If you’re running in the Fall Festival 5k or 10k this weekend, or competing in a future race, we’d like to give you some tips on how to optimize your performance on race day!
- It’s important to build your base and peak training to your race distance about 2 weeks prior to your race. The NSCA then recommends tapering for 7-16 days before your race.1
- Exercise intensity at proper duration is the key to an effective taper
- Your workouts should be much less in duration compared to your more recent high volume weeks, but maintaining a high level of intensity.
- It’s important to plan your hydration leading up to your race.
- Daily Intake Recommendation:
- Males: 13 cups or 104 ounces daily
- Females: 9 cups or 72 ounces daily
- You would want to drink at least that, if not more the days leading up to your race
- If you know your body and have a good pre race routine, stick with it when it comes to hydration and calorie intake
- In general, 2-3 hours before race: drink 17-20 ounces water/sport drink
- 10-20 minutes pre run: 7-10 ounces water/sport drink is a good guideline
- Prior to any exercise a dynamic warm up is preferred over static stretching
- Dynamic warm-ups involve quick stretching with activities such as high knees, butt kicks, carioca, and hip swings.
- Newer research no longer shows that dynamic stretching is necessarily better than static stretching that is <60 seconds in duration2-3, but we still prefer dynamic
- Attempt to intake about 10 ounces of water/sport drink per 10-20 minutes
- If race is >45 minutes, make sure to have some carbohydrate supplement (i.e., sport drink, “Goo”, honey stick)
- With a shorter race like this 5k and 10k, this tip may not apply as much, but is a good rule of thumb for longer races
- Drink up! Replenish!
- Goal is to drink back any weight you lost
- If you lost 5 pounds, you should drink at least 80 ounces of fluid within next 2-4 hours
- Static stretching is very important after your race. I know you’re tired, but make sure to stretch with 30-60 second holds after the race to avoid muscles tightening after.
- Make sure to get those hamstrings, hip flexors, quads, calves, and mid back stretched out!
We hope these tips help you get the most out of your race day! Happy running!
– Dr. Peter McMillan, PT, DPT, Doctor of Physical Therapy
- Hoffman J. NSCA’s Guide To Program Design. Champaigne, IL: Human Kinetics; 2012. Comments are closed.
- Behm, DG, Blazevich AJ, Kay AD, McHugh M. Acute effects of muscle stretching on physical performance, range of motion, and injury incidence in healthy active individuals: a systematic review. Appl Physiol Nutr Metab. 2016;41:1-11.
- Kay AD, Blazevich AJ. Effect of acute static stretch on muscle performance: a systematic review. Med Sci Sports Exerc. 2012; 44(1): 154-164.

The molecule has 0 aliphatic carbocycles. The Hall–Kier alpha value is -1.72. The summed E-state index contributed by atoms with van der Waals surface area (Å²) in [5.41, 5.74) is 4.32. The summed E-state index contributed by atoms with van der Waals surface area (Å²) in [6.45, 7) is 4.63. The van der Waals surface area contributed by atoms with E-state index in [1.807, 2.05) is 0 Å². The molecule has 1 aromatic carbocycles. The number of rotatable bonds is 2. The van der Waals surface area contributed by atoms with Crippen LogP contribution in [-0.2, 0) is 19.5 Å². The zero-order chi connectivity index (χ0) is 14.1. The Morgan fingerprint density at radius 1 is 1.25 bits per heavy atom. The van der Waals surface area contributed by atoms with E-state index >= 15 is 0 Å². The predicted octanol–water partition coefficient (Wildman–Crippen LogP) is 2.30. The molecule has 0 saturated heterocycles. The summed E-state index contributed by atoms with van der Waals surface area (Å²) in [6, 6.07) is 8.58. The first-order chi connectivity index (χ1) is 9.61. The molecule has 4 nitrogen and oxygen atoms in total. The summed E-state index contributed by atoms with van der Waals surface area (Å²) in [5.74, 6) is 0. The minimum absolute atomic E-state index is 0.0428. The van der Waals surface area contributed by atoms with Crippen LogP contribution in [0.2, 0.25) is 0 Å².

As alluded to in the last blog post, a little bit of extra strength or mobility training outside of running itself can go a long way when it comes to running well and preventing injuries. We see a lot of runners and have compiled a helpful list of exercises that address some common impairments.
Mobility – Proper joint mobility and muscle flexibility are important for any runner. If you lack proper mobility in one body part, your body will still execute the command to run, but will be accomplishing the motion at the expense of efficiency and overuse of other body parts. Lack of hip extension and ankle dorsiflexion are two of the biggest mobility deficits in runners.
Hip flexor stretch – Lack of hip extension while running can place excessive stress and strain on your lower back and ankles while making it difficult for your core and glutes to work properly to stabilize you.
Calf stretch – Tight calves can lead to increased stress around the ankle joint and injuries such as a calf strain, Achilles tendonitis or tendinopathy, shin splints, and ankle joint pain.
If you do not have a hip or ankle mobility issue and have good mobility in general, you would not need to perform these exercises as regularly; only to maintain what you already have. Your time would likely better spent focusing on strengthening. However, if you do lack mobility in one area, be sure to give it some deserved attention. A good goal would be to shoot for stretching 3 times 30 seconds on each side 1-2 times per day if you really want to improve your flexibility.
Strengthening – A little extra strength training can greatly reduce your risk of injury, improve speed and efficiency, and give you that extra lift when you wouldn’t otherwise have as much gas left in your tank. Four high priority areas to focus on strength include your calves, hips, quads, and core. The following exercises address all these areas in order. A good goal would be to shoot for 3 sets of 15 repetitions 2-3 times per week.
Single Leg Romanian Deadlift (RDL)
Reverse Slide Lunge